I thought I'd share some of these photos with you. This model I've been working on was going to be diecast but now for various reasons I'm not so sure. The design work was undertaken by a very capable person in China. Anyway, as part of the review process I decided to get some 3D prints done of the model at Shapeways. I have to say getting 3D prints done has saved me $$$ before committing to tooling which would have not been up to scratch, and should I decide to make the thing at a later date the money spent on 3D printing has been money well worth spent. And 3D printing also highlighted the tricky centre of gravity issue too during the design process, which seems now to have be resolved.
The silver and green paint printed examples are the first print I had done before the latest revision.
As you can see, although the shape of the aircraft is correct, there was rather limited detail on parts such as the wings.
The latest version has panel lines on the wings and detail on the tail (you can see the detail on the top and underside of the wing in the following photo) and nose of the aircraft. I've just received the latest parcel from Shapeways and hope to have the model assembled shortly. This model will be left in a grey primer finish, as the extreme frosted detail Shapeways use is a horror to work with, extremely brittle, its porous like sponge, and doesn't take really take the paint like a plastic or resin model does. For model aircraft, I would only use the 3D printed material to make detail parts or masters for white metal or resin casting. Not for completed assembled models. To assemble this latest model, I'll be using canopy glue, as its much easier to undo something on brittle material.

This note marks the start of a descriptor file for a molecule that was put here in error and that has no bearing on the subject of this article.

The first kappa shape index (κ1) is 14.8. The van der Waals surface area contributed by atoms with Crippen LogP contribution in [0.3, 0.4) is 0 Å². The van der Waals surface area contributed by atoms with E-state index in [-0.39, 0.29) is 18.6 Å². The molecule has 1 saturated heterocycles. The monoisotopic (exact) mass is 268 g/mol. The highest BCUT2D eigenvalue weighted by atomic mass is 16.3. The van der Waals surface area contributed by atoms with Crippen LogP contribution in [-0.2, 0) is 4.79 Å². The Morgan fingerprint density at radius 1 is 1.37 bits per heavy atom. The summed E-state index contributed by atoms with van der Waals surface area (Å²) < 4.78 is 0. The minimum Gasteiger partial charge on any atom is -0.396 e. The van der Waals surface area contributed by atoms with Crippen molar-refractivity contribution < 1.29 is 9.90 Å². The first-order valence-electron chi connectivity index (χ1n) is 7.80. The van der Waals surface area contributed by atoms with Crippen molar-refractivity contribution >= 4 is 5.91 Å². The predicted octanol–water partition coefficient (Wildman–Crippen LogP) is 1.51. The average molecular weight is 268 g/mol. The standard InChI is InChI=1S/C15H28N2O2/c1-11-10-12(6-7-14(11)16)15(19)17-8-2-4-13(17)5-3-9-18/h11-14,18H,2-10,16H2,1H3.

Mind you, I had some one piece 1/200 military trucks printed and they turned out great due to their compact size.
A 3D picture of what the latest version its supposed to look like. If I do eventually make the tooling with somebody, there will be some further adjustments to be done to the 3D model.